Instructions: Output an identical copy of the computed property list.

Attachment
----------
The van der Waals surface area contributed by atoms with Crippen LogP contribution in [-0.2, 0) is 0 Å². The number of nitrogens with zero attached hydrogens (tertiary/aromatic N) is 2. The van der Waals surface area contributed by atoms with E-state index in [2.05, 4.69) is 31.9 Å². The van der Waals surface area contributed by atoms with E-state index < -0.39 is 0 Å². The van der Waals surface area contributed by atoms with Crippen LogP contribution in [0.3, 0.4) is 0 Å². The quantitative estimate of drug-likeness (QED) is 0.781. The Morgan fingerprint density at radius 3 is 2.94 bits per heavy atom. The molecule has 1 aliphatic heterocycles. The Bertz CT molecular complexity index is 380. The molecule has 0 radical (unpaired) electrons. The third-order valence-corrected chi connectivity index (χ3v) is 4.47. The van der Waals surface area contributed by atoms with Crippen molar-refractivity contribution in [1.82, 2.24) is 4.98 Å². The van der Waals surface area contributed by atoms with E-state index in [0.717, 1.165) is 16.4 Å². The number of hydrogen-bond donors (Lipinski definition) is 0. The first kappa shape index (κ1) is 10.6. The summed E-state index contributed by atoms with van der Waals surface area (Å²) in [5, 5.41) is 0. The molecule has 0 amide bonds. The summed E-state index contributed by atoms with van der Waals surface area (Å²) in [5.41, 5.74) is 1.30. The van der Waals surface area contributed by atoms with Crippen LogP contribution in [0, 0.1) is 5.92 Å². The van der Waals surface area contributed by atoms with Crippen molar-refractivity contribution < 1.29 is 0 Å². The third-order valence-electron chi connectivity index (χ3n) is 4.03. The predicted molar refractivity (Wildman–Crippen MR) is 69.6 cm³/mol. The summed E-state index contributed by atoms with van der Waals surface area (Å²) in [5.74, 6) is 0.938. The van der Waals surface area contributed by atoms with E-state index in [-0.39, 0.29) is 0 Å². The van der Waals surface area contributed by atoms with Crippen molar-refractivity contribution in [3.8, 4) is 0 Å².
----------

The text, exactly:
The van der Waals surface area contributed by atoms with Crippen LogP contribution in [-0.2, 0) is 0 Å². The number of nitrogens with zero attached hydrogens (tertiary/aromatic N) is 2. The van der Waals surface area contributed by atoms with E-state index in [2.05, 4.69) is 31.9 Å². The van der Waals surface area contributed by atoms with E-state index < -0.39 is 0 Å². The van der Waals surface area contributed by atoms with Crippen LogP contribution in [0.3, 0.4) is 0 Å². The quantitative estimate of drug-likeness (QED) is 0.781. The Morgan fingerprint density at radius 3 is 2.94 bits per heavy atom. The molecule has 1 aliphatic heterocycles. The Bertz CT molecular complexity index is 380. The molecule has 0 radical (unpaired) electrons. The third-order valence-corrected chi connectivity index (χ3v) is 4.47. The van der Waals surface area contributed by atoms with Crippen molar-refractivity contribution in [1.82, 2.24) is 4.98 Å². The van der Waals surface area contributed by atoms with E-state index in [0.717, 1.165) is 16.4 Å². The number of hydrogen-bond donors (Lipinski definition) is 0. The first kappa shape index (κ1) is 10.6. The summed E-state index contributed by atoms with van der Waals surface area (Å²) in [5, 5.41) is 0. The molecule has 0 amide bonds. The summed E-state index contributed by atoms with van der Waals surface area (Å²) in [5.41, 5.74) is 1.30. The van der Waals surface area contributed by atoms with Crippen LogP contribution in [0, 0.1) is 5.92 Å². The van der Waals surface area contributed by atoms with Crippen molar-refractivity contribution < 1.29 is 0 Å². The third-order valence-electron chi connectivity index (χ3n) is 4.03. The predicted molar refractivity (Wildman–Crippen MR) is 69.6 cm³/mol. The summed E-state index contributed by atoms with van der Waals surface area (Å²) in [5.74, 6) is 0.938. The van der Waals surface area contributed by atoms with E-state index in [-0.39, 0.29) is 0 Å². The van der Waals surface area contributed by atoms with Crippen molar-refractivity contribution in [3.8, 4) is 0 Å².